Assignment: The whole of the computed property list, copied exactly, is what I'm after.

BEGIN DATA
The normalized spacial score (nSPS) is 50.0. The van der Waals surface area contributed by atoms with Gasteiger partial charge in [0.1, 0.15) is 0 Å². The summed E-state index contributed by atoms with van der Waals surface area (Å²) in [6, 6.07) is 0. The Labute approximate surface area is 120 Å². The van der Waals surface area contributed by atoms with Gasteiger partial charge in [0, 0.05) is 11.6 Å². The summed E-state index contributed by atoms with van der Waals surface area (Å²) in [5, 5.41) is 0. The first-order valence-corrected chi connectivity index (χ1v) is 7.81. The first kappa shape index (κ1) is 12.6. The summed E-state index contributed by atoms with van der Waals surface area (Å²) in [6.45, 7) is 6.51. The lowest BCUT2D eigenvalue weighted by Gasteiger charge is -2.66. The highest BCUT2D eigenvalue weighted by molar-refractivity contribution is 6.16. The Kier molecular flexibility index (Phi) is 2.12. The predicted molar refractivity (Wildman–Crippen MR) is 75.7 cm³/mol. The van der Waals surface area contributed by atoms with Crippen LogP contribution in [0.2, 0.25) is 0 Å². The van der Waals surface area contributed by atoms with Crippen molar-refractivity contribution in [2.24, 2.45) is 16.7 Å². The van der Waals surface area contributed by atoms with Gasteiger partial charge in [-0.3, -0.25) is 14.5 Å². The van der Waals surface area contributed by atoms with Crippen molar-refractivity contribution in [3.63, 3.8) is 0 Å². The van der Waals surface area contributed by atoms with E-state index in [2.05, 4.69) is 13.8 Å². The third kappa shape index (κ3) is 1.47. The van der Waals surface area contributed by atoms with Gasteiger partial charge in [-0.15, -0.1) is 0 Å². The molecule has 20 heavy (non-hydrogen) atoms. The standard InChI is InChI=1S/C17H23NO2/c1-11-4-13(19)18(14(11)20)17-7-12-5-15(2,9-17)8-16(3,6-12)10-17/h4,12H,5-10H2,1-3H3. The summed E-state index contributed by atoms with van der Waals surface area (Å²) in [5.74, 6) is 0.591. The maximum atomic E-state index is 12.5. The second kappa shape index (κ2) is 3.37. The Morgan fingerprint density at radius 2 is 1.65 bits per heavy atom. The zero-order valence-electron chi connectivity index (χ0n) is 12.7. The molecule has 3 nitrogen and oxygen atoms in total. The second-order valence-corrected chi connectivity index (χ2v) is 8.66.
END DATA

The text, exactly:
The normalized spacial score (nSPS) is 50.0. The van der Waals surface area contributed by atoms with Gasteiger partial charge in [0.1, 0.15) is 0 Å². The summed E-state index contributed by atoms with van der Waals surface area (Å²) in [6, 6.07) is 0. The Labute approximate surface area is 120 Å². The van der Waals surface area contributed by atoms with Gasteiger partial charge in [0, 0.05) is 11.6 Å². The summed E-state index contributed by atoms with van der Waals surface area (Å²) in [5, 5.41) is 0. The first-order valence-corrected chi connectivity index (χ1v) is 7.81. The first kappa shape index (κ1) is 12.6. The summed E-state index contributed by atoms with van der Waals surface area (Å²) in [6.45, 7) is 6.51. The lowest BCUT2D eigenvalue weighted by Gasteiger charge is -2.66. The highest BCUT2D eigenvalue weighted by molar-refractivity contribution is 6.16. The Kier molecular flexibility index (Phi) is 2.12. The predicted molar refractivity (Wildman–Crippen MR) is 75.7 cm³/mol. The van der Waals surface area contributed by atoms with Crippen LogP contribution in [0.2, 0.25) is 0 Å². The van der Waals surface area contributed by atoms with Crippen molar-refractivity contribution in [2.24, 2.45) is 16.7 Å². The van der Waals surface area contributed by atoms with Gasteiger partial charge in [-0.3, -0.25) is 14.5 Å². The van der Waals surface area contributed by atoms with Crippen molar-refractivity contribution in [3.63, 3.8) is 0 Å². The van der Waals surface area contributed by atoms with E-state index in [2.05, 4.69) is 13.8 Å². The third kappa shape index (κ3) is 1.47. The van der Waals surface area contributed by atoms with Gasteiger partial charge in [-0.15, -0.1) is 0 Å². The molecule has 20 heavy (non-hydrogen) atoms. The standard InChI is InChI=1S/C17H23NO2/c1-11-4-13(19)18(14(11)20)17-7-12-5-15(2,9-17)8-16(3,6-12)10-17/h4,12H,5-10H2,1-3H3. The summed E-state index contributed by atoms with van der Waals surface area (Å²) in [5.74, 6) is 0.591. The maximum atomic E-state index is 12.5. The second kappa shape index (κ2) is 3.37. The Morgan fingerprint density at radius 2 is 1.65 bits per heavy atom. The zero-order valence-electron chi connectivity index (χ0n) is 12.7. The molecule has 3 nitrogen and oxygen atoms in total. The second-order valence-corrected chi connectivity index (χ2v) is 8.66.